A woman from Pierce County, Washington received the dreaded Obamacare cancellation notice from her insurance company. Needing health coverage of some kind, she turned to the online Obamacare exchange, but that’s when she found out that she was being forced to join Mediciad, despite the fact that she doesn’t want to be on government welfare.
Before Obamacare Charlene Hopkins had a catastrophic-coverage health insurance plan that cost only $276, but after her Obamacare cancelled her insurance, her only option from the insurance company was $415, a price out of her reach. Not wanting to give up, she turned to the Obamacare exchange…
from Wall Street Journal:
She entered her personal and financial data. With efficiency uncommon to the ObamaCare process, the site quickly presented her with a health-care option.
That is not a typo: There was just one option—at the very affordable monthly rate of zero. The exchange had determined that my mother was not eligible to choose to pay for a plan, and so she was slated immediately for Medicaid. She couldn’t believe it was true and held off completing the application.
"How has it come to this?" she asked in one of our several talks over the past few weeks about what was happening. When she was a working mother and I was young, she easily carried health insurance for our whole family. "How have I fallen this far?"
In 2011, she had to give up her real-estate license; as a newer agent, she did not stand to earn enough in the tough market to justify the fees to renew. She has since managed to eke out a living as a substitute para-educator in the Central Kitsap School District. “I’m not on the couch, watching TV,” she said. “I’m out trying to find more work every day.”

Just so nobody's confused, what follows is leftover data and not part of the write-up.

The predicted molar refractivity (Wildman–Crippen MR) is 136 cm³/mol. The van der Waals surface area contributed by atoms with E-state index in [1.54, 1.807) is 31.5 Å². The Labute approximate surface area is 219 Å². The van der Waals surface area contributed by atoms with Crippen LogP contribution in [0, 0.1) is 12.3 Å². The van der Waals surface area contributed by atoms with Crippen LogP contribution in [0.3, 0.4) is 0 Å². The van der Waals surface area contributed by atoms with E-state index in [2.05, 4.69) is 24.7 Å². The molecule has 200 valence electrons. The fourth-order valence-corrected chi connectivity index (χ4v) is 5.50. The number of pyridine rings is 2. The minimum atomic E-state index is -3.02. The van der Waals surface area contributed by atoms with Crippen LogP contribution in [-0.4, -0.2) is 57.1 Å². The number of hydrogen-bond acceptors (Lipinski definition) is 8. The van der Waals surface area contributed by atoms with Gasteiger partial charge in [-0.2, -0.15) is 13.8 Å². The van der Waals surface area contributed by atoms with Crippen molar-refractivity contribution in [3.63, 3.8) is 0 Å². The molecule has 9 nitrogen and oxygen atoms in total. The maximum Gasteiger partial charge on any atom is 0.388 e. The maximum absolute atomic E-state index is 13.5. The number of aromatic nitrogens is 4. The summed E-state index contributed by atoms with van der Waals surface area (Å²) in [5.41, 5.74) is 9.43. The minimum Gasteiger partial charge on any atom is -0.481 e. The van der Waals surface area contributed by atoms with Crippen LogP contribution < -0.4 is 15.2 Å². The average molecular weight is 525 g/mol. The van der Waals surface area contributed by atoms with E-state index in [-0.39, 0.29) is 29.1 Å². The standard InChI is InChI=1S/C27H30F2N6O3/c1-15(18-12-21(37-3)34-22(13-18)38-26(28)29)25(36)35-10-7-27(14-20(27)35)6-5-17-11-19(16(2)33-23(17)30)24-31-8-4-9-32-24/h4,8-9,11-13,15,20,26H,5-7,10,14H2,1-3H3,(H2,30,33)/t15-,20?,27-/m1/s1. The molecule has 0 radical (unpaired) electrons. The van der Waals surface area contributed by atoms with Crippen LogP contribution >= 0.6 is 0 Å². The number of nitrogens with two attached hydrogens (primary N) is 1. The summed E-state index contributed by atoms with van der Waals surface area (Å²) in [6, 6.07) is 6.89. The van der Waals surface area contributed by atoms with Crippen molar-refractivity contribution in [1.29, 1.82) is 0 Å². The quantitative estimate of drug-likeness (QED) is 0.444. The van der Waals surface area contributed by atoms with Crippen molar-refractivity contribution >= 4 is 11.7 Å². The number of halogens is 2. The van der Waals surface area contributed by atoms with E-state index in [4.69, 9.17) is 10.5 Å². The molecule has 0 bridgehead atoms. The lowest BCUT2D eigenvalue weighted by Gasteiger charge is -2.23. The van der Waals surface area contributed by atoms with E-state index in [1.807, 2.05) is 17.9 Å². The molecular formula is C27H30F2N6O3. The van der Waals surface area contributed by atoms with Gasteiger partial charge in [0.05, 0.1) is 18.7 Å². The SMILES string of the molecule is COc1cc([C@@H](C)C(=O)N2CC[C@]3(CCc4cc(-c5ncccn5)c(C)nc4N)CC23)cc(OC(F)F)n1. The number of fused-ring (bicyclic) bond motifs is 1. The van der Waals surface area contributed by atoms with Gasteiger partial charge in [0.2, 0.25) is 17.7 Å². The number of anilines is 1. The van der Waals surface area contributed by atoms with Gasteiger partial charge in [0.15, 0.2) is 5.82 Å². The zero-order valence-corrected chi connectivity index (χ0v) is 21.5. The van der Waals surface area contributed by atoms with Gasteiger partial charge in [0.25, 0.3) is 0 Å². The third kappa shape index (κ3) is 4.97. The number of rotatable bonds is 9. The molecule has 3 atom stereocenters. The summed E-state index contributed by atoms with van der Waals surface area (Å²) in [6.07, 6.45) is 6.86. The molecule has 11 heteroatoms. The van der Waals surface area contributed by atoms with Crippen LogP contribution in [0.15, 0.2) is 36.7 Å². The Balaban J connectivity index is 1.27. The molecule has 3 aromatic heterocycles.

Unable to secure employer-sponsored health care, she had, until this fall, chosen to pay $276 a month for bare-bones catastrophic coverage. “I think that we should be able to take care of ourselves and to earn enough money to pay for basics, and health insurance is one of them,” she told me. For two years she had paid out of pocket for that plan, but now she is being told that the plan isn’t good enough for her.
The Sept. 26 letter from my mother’s insurer promised that the more expensive plan “conforms with the new health care law”—by covering maternity needs, newborn wellness and pediatric dental care. My mother asked: “Do I need maternity care at 52?” In addition to requiring her to pay an extra $1,677 annually, the plan would have increased her deductible by $1,500.
But she had at least been presented with an option that she could turn down, unlike on the state exchange.
The situation sounded absurd, so I asked her to walk me through her application on Washington Healthplanfinder to make sure she wasn’t missing anything. Sitting in New York with my computer, I logged onto the site under her name and entered the information my mother provided over the phone. I fully expected her to realize that she had forgotten some crucial piece of information, like a decimal point in her annual income. We checked and double-checked the information, but the only option still appeared to be Medicaid. She suggested clicking on “Apply for Coverage,” thinking that other options might appear.